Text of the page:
Troy is a Youth Mentor

A degree in Child and Youth Study prepares graduates for newly created job opportunities that arise when new programs for children and youth are developed. Troy’s job as a Youth Mentor with the Youth Justice Team did not exist two years ago. The new Intensive Rehabilitation Program was developed between the Department of Justice and the IWK Department of Mental Health to serve youth between 12 and 20 years old who are serving sentences at the Waterville Youth Correctional Facility.

When young people commit very serious crimes, the IWK Youth Justice Team examines their cases to decide whether they are appropriate candidates for Intensive Rehabilitation sentencing. If so, the IWK takes over the case. Troy explains that due to the serious nature of the crimes these young people have committed, they receive long sentences and must see psychologists, psychiatrists, a mentor, youth worker and other specialists as a part of the intensive rehabilitation.

As a member of the Intensive Rehabilitation Team, Troy’s role as mentor is to build a relationship with these youth, to be a friend, advocate and confidante.

He begins by visiting them at the Waterville facility once or twice a week so they get to know each other. He works with other team members and the correctional staff to gradually reach a point where all stakeholders are comfortable with him accompanying youth on day trips outside the facility. It takes time to build a trusting relationship and it may be more than a year before Troy takes the youth he is mentoring out into the community on a weekly basis. Outings include movies, basketball games, football games, bowling, going to restaurants or anything productive in the community that allows the youth opportunities to reintegrate and experience the normal side of life in society. “I keep it based on what they like and what they’re interested in,” says Troy.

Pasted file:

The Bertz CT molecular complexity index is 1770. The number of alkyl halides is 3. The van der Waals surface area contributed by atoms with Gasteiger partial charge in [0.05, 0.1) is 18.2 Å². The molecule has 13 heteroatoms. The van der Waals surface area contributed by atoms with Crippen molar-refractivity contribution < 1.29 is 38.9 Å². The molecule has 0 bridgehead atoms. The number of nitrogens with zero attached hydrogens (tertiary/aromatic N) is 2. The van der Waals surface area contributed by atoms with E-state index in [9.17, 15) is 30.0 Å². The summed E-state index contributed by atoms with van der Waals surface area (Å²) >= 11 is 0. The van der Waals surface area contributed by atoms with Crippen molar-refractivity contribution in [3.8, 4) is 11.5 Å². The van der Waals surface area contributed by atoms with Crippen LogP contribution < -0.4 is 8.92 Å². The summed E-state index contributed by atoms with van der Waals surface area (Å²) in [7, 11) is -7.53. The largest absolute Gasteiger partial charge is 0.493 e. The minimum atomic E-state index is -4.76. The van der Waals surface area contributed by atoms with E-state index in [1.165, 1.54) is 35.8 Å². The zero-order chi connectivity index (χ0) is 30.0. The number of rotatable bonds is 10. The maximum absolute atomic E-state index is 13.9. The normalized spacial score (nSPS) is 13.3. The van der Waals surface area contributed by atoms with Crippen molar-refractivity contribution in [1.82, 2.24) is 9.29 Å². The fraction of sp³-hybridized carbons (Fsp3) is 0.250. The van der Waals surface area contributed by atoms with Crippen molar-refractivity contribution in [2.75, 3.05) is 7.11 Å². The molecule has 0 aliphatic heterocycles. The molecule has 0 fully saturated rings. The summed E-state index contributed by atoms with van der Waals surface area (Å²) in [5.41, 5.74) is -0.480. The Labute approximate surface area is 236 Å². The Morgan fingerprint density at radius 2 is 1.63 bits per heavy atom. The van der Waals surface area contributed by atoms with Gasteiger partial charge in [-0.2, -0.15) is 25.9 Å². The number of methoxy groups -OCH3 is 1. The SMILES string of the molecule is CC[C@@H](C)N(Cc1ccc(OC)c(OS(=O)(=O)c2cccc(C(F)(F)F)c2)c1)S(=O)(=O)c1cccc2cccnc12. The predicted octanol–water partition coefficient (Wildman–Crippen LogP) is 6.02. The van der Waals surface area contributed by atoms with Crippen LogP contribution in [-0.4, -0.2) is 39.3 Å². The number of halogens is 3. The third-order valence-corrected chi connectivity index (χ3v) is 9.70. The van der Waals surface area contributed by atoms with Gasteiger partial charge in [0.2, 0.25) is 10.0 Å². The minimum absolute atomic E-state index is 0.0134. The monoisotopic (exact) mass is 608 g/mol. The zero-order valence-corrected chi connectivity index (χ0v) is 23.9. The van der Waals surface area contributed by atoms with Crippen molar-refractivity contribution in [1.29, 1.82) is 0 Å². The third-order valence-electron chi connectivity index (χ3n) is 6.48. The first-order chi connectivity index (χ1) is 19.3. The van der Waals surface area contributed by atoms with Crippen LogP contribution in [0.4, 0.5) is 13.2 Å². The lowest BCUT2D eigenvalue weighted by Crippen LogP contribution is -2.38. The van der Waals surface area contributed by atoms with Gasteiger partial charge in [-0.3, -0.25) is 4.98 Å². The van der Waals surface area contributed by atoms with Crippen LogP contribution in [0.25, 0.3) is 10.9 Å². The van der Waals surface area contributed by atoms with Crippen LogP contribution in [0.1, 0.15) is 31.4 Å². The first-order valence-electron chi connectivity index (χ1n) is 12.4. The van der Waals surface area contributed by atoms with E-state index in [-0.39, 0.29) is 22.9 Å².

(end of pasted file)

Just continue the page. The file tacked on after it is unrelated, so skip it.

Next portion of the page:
By the time Troy becomes involved in their lives, these youth have already served several years in a correctional facility so just going outside into the community is a major event for them. Troy describes the ‘moments’ as the most rewarding part of his job. “Getting them to be able to walk out for the first time in years is definitely a wow moment,” he smiles.

Since the correctional system and the IWK Youth Justice System are separate entities, Troy says the greatest challenge of the job, is to balance the priorities of both the Department of Justice and the IWK Mental Health Department.

“When I left the Mount I felt confident and felt ready to go into the workforce,” says Troy. “There are a many opportunities to work with youth in various capacities and you just have to search for the right one.”